Home / Opinion / Views /  Space weather preparedness is in our national interest

By 2030, the global space industry could add almost 50,000 new commercial satellites to the existing 5,000 odd. These would include earth-observation satellites selling commercial imagery, telecom orbiters providing 5G and next-in-line 6G data services, and meteorological ones selling weather-forecasts and datasets. These services will depend on satellite constellations operating in a choreographed manner and could generate several billion dollars.

The increasing dependence of the digital economy on satellite constellations is spurring investment in this area. But investors must beware: it is not risk-free. The most apparent threat is the celestial equivalent of traffic accidents: collisions between satellites plying dense orbits could result in massive free-floating space debris. A 2020 Organisation for Economic Co-operation and Development report estimates that protecting satellites from space debris could cost 5-10% more per space mission. So, commercial firms have emerged that provide a prognosis via ground-based debris tracking and situational awareness systems. Some even offer co-orbiting robots to scoop up space debris.

Another threat to satellite constellations is that of extreme space weather events, and this cannot be addressed by space and digital players alone. It demands the attention of governments.

Last October, the US Congress passed an Act that directs civilian and military agencies to reinforce national space weather forecasting abilities. Apart from America’s National Aeronautics and Space Administration (Nasa) and other state-run entities, the US Air Force and Navy are involved too.

As the US is an expeditionary military power, with armed force bases across the world, the Pentagon is dependent on satellites for the coordination of reconnaissance aircraft, naval carrier groups, submarines, fighter jets, helicopters, and surveillance and attack drones, among many other mobile platforms. Space weather-caused glitches could threaten these assets and compromise operations. The US Geological Survey also monitors space weather events, for their impact on civilian operations that range from high-power transmission on the ground and navigation systems to oil and gas pipelines and utility infrastructure. Along with Nasa, the US National Oceanic and Atmospheric Administration monitors the sun for geomagnetic storms, coronal mass ejections, and other phenomena that emit radiation and highly energetic particles that disturb satellites as well as ground infrastructure. The new law’s implementation is being overseen by the White House’s Office of Science and Technology Policy.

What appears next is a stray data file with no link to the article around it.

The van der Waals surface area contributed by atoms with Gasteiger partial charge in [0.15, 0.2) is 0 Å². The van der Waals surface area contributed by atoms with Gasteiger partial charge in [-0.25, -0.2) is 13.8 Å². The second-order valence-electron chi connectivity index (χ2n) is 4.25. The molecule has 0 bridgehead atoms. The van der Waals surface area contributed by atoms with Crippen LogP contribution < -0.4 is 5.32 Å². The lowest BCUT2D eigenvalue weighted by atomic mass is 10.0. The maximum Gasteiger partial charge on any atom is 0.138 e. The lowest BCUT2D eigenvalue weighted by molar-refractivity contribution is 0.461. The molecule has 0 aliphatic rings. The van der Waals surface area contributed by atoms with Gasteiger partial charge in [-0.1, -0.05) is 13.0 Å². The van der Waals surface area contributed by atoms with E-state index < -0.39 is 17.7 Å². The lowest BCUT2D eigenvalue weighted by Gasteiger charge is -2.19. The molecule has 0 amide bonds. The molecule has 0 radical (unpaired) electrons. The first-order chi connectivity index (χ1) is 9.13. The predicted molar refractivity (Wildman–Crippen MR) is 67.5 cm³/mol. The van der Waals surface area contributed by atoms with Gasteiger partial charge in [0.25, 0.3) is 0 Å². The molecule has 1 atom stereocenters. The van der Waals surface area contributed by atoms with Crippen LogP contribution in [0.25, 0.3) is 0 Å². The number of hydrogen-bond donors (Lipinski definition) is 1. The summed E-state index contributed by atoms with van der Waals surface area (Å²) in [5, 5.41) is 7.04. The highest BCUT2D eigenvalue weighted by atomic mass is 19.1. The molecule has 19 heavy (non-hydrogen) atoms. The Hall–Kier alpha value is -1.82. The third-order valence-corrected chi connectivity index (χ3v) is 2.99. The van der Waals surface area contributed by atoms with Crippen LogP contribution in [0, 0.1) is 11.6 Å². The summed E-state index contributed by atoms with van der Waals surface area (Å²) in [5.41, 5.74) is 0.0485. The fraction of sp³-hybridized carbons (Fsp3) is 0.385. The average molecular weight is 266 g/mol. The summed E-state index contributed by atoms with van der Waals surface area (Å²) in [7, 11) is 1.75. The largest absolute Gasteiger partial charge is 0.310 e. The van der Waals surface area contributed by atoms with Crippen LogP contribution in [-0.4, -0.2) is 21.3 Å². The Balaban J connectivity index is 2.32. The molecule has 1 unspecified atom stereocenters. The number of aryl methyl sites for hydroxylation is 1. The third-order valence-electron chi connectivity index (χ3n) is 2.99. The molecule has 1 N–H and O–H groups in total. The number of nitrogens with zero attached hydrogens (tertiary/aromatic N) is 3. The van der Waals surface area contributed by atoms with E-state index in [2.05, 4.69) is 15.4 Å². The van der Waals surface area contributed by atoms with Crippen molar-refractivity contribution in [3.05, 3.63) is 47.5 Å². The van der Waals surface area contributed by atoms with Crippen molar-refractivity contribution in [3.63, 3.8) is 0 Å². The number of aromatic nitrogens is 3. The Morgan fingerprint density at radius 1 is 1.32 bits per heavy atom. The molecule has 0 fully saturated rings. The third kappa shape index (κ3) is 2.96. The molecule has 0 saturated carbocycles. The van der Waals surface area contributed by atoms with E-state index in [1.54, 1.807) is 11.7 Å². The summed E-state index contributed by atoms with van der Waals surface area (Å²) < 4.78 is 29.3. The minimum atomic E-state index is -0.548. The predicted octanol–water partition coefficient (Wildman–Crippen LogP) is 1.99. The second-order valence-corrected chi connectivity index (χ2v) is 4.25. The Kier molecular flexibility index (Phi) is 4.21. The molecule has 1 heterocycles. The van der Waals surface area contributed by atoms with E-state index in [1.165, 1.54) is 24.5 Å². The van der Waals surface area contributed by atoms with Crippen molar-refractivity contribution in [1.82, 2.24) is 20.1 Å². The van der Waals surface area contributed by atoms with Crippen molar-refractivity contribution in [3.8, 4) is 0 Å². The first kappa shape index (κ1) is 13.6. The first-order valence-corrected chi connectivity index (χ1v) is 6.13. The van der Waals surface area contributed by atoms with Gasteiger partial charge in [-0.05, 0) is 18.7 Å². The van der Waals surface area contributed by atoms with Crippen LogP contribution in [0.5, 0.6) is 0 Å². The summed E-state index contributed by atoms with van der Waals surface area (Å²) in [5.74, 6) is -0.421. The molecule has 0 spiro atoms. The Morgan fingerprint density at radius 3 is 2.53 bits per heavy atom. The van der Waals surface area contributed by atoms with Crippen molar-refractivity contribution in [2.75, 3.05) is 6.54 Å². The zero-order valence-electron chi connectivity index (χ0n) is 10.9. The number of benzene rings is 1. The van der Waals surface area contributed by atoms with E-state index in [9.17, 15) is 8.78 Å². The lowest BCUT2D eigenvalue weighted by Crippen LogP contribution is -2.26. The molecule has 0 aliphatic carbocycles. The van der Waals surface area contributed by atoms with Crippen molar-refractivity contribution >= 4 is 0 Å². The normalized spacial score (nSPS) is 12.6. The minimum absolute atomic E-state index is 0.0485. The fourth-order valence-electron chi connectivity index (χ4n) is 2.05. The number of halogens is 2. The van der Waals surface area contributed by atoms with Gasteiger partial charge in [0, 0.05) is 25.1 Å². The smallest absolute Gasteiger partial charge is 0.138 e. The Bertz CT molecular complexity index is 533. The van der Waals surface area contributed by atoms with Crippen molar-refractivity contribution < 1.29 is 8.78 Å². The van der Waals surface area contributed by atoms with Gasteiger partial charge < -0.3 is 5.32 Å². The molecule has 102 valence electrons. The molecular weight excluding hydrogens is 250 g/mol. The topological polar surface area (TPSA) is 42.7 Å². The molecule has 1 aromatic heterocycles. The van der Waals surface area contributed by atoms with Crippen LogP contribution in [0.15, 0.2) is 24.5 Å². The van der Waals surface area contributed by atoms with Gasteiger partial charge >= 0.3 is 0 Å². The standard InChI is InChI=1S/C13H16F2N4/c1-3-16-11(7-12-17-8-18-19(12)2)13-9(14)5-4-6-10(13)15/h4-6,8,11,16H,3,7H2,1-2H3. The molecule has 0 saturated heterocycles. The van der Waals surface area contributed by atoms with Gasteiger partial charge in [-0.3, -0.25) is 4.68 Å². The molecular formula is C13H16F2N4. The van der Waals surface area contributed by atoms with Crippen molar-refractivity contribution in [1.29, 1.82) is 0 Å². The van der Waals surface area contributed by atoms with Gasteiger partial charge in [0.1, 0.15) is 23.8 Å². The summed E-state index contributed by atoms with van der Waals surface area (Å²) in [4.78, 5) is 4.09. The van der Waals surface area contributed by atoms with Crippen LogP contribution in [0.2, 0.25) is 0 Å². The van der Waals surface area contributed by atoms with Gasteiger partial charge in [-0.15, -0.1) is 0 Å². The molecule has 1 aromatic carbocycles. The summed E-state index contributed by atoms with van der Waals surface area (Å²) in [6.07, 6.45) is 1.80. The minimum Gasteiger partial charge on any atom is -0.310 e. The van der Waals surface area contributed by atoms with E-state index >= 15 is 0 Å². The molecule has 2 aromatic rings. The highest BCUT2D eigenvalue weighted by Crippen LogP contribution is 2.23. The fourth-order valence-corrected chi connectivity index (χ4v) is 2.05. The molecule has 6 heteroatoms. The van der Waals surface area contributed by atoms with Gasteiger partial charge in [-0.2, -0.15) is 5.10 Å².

Other countries have other approaches. When China restructured its armed forces in 2015, it transferred its meteorological, hydrological and space weather command from the People’s Liberation Army (PLA) general staff department to the PLA strategic support force, the latter being its new branch for cyber, space and e-warfare.

New Delhi has lessons to learn. India’s economy is expected to become increasingly dependent on space- and ground-based commercial, civilian and military assets. These will be vulnerable to extreme space weather events. India therefore needs legislation like America’s to issues cross-ministerial directions. This will help India fulfil its blue-water navy aspiration, operate an indigenous satellite navigation system, secure road, rail, energy, telecom, shipping and aviation infrastructure, respond to natural disasters, and ward off national security threats—all of which will depend on a comprehensive national space-weather law.

India is swiftly progressing with its capital-intensive planetary exploration and human space-flight projects. Consequently, it is imperative for the government to develop and adopt space weather forecasts before initiating outer space activities.

While our country moves ahead with its Gaganyaan programme and aspires to set up an Indian space station by 2030, we must deploy across-the-board space-weather monitoring, forecasting and response systems designed to safeguard deep-space assets and protect our gaganauts.

India already has scientists who observe the sun and its inherent physical behaviour, its solar storms and coronal mass ejections, and its surface and ‘helio’-seismological activities. The Indian scientific community operates numerous ground-based ‘sun observing’ telescopes across India, and is well connected with its international peers. In the coming months, perhaps by 2021-end, it is expected to launch Aditya-L1, a space-based solar observatory, with assistance from the Indian Space Research Organisation. The data generated by it will be crucial for India’s space weather monitoring ambitions. But without a national policy backed by legislation, the scientific community would find it difficult to meet the strategic demands of the conjoined space and digital economies.

A model lies in India’s whole-of-government approach on disaster response and humanitarian assistance, as seen in the way natural disasters like earthquakes are tackled and preparatory work is done for cyclones, floods and tsunamis. The enactment of a space weather law, like India’s 2005 Disaster Management Act, could help the country protect its digital and telecom systems that extend to outer space from destructive solar storms and intense solar and galactic radiation whiplashes.

Chaitanya Giri is fellow for space and ocean studies, Gateway House

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